I was reading this morning out of John Piper's newest devotional-style book, Seeing and Savoring Jesus Christ, a Christmas present from my parents, via my dad. The third entry is titled "The Lion and the Lamb," and in it, Piper discusses Jesus' diversity first as the lamb-like Lion as incarnate Christ--the Lion of Judah playing the part of the sacrificial lamb in order to absolve us our sins--and then as the lion-like Lamb standing in authority at the throne of God for eternity (Revelation 5:5-6).
Piper further discusses the diverse excellencies of Christ:
"We admire Christ for his transcendence, but even more because the transcendence of his greatness is mixed with submission to God. We marvel at him because his uncompromising justice is tempered with mercy. His majesty is sweetened by meekness. In his equality with God he has a deep reverence for God. Though he is worthy of all good, he was patient to suffer evil. His sovereign dominion over the world was clothed with a spirit of obedience and submission. He baffled the proud scribes with his wisdom, but was simple enough to be loved by children. He could still the storm with a word, but would not strike the Samaritans with lightning or take himself down from the cross."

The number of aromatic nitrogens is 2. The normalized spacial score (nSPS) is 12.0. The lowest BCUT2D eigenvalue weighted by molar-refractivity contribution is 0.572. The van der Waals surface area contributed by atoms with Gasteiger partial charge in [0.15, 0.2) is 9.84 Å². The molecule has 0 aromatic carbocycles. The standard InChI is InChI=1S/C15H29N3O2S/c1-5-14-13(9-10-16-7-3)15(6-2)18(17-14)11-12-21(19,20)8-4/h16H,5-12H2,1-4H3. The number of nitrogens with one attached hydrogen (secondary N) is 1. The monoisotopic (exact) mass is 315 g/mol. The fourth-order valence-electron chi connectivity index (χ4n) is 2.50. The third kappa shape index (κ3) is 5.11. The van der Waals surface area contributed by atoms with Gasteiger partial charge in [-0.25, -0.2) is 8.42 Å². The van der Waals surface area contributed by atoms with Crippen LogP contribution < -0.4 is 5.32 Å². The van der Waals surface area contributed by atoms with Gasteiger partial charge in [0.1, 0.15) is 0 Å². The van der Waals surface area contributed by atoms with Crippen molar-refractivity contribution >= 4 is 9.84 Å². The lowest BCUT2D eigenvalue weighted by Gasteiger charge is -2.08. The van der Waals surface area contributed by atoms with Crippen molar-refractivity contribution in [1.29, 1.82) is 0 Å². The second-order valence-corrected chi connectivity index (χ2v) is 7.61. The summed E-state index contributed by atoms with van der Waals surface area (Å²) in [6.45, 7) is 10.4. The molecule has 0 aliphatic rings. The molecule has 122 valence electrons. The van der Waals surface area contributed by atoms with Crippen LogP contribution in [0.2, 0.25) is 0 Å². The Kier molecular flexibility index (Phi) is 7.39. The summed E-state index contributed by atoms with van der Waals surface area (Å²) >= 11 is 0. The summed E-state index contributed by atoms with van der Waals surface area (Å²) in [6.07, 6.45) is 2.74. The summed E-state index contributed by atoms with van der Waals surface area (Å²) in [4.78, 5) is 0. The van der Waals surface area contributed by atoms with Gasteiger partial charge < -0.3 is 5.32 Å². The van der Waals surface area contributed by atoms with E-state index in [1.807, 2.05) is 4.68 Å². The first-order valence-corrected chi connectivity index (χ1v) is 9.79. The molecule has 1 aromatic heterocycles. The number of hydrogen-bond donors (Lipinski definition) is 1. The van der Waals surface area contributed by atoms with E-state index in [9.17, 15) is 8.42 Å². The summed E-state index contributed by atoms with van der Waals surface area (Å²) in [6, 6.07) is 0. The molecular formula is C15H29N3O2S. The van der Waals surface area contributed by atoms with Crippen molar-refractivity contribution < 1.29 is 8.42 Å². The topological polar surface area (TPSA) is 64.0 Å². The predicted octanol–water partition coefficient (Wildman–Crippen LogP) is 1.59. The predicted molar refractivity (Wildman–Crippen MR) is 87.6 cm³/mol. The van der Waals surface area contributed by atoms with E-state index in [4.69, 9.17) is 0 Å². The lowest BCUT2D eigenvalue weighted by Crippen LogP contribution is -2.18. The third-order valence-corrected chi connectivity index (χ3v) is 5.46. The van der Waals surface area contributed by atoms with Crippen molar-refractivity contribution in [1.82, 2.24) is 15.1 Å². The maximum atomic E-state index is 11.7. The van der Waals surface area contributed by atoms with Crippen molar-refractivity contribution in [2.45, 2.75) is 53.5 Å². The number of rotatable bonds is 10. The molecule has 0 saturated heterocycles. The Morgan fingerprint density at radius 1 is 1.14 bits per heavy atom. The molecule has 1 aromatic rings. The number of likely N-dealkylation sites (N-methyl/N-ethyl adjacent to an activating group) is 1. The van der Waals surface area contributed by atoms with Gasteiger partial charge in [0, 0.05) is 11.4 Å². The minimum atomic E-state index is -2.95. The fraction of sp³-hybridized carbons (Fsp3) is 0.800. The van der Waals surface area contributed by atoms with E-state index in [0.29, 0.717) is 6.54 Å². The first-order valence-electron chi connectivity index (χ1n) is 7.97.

Piper goes on to write that we love the diverse manhood of Jesus because we ourselves are full of dichotomy. But I think we can take that thesis a step further to say that imitating Christ (Ephesians 5:1), we are called to embody dichotomy in our spiritual lives, to be "an admirable conjunction of diverse excellencies" through the power of the Spirit that resides within us. We must live out of both grace and truth, both justice and mercy, in the world even as we are citizens of another world. We are called to live boldly as coheirs with Christ (Romans 8:17) and humbly as those desperately in need of grace (Romans 12:3).